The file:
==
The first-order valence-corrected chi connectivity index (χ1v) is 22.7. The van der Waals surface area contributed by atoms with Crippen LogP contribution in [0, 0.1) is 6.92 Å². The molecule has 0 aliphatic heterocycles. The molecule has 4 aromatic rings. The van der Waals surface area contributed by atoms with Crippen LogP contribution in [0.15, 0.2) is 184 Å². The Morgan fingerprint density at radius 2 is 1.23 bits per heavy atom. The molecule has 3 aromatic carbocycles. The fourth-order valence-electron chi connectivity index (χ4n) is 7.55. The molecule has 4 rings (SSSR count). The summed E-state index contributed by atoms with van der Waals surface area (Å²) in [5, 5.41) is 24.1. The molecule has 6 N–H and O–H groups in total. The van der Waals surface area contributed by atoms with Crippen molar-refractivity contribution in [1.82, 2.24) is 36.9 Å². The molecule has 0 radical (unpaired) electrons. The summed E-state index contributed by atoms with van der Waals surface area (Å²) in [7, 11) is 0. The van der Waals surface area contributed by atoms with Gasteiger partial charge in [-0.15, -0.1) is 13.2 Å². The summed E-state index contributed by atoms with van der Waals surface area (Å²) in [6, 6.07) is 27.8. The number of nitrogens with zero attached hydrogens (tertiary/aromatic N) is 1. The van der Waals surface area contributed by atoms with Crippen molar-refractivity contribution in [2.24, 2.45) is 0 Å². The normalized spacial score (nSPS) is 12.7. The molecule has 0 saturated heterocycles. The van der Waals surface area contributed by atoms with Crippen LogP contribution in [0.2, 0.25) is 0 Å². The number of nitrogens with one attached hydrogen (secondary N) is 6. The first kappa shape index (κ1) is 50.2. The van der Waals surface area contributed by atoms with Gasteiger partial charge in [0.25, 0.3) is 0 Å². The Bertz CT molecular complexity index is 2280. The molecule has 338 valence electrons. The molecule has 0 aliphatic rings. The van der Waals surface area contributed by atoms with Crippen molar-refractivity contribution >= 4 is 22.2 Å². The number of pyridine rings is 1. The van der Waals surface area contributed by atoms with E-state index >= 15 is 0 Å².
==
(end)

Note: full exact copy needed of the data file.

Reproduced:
The first-order valence-corrected chi connectivity index (χ1v) is 22.7. The van der Waals surface area contributed by atoms with Crippen LogP contribution in [0, 0.1) is 6.92 Å². The molecule has 0 aliphatic heterocycles. The molecule has 4 aromatic rings. The van der Waals surface area contributed by atoms with Crippen LogP contribution in [0.15, 0.2) is 184 Å². The Morgan fingerprint density at radius 2 is 1.23 bits per heavy atom. The molecule has 3 aromatic carbocycles. The fourth-order valence-electron chi connectivity index (χ4n) is 7.55. The molecule has 4 rings (SSSR count). The summed E-state index contributed by atoms with van der Waals surface area (Å²) in [5, 5.41) is 24.1. The molecule has 6 N–H and O–H groups in total. The van der Waals surface area contributed by atoms with Crippen molar-refractivity contribution in [1.82, 2.24) is 36.9 Å². The molecule has 0 radical (unpaired) electrons. The summed E-state index contributed by atoms with van der Waals surface area (Å²) in [7, 11) is 0. The van der Waals surface area contributed by atoms with Gasteiger partial charge in [-0.15, -0.1) is 13.2 Å². The summed E-state index contributed by atoms with van der Waals surface area (Å²) in [6, 6.07) is 27.8. The number of nitrogens with zero attached hydrogens (tertiary/aromatic N) is 1. The van der Waals surface area contributed by atoms with Crippen molar-refractivity contribution in [2.24, 2.45) is 0 Å². The normalized spacial score (nSPS) is 12.7. The molecule has 0 saturated heterocycles. The van der Waals surface area contributed by atoms with Crippen LogP contribution in [0.2, 0.25) is 0 Å². The number of nitrogens with one attached hydrogen (secondary N) is 6. The first kappa shape index (κ1) is 50.2. The van der Waals surface area contributed by atoms with Gasteiger partial charge in [0.25, 0.3) is 0 Å². The Bertz CT molecular complexity index is 2280. The molecule has 338 valence electrons. The molecule has 0 aliphatic rings. The van der Waals surface area contributed by atoms with Crippen molar-refractivity contribution >= 4 is 22.2 Å². The number of pyridine rings is 1. The van der Waals surface area contributed by atoms with E-state index >= 15 is 0 Å².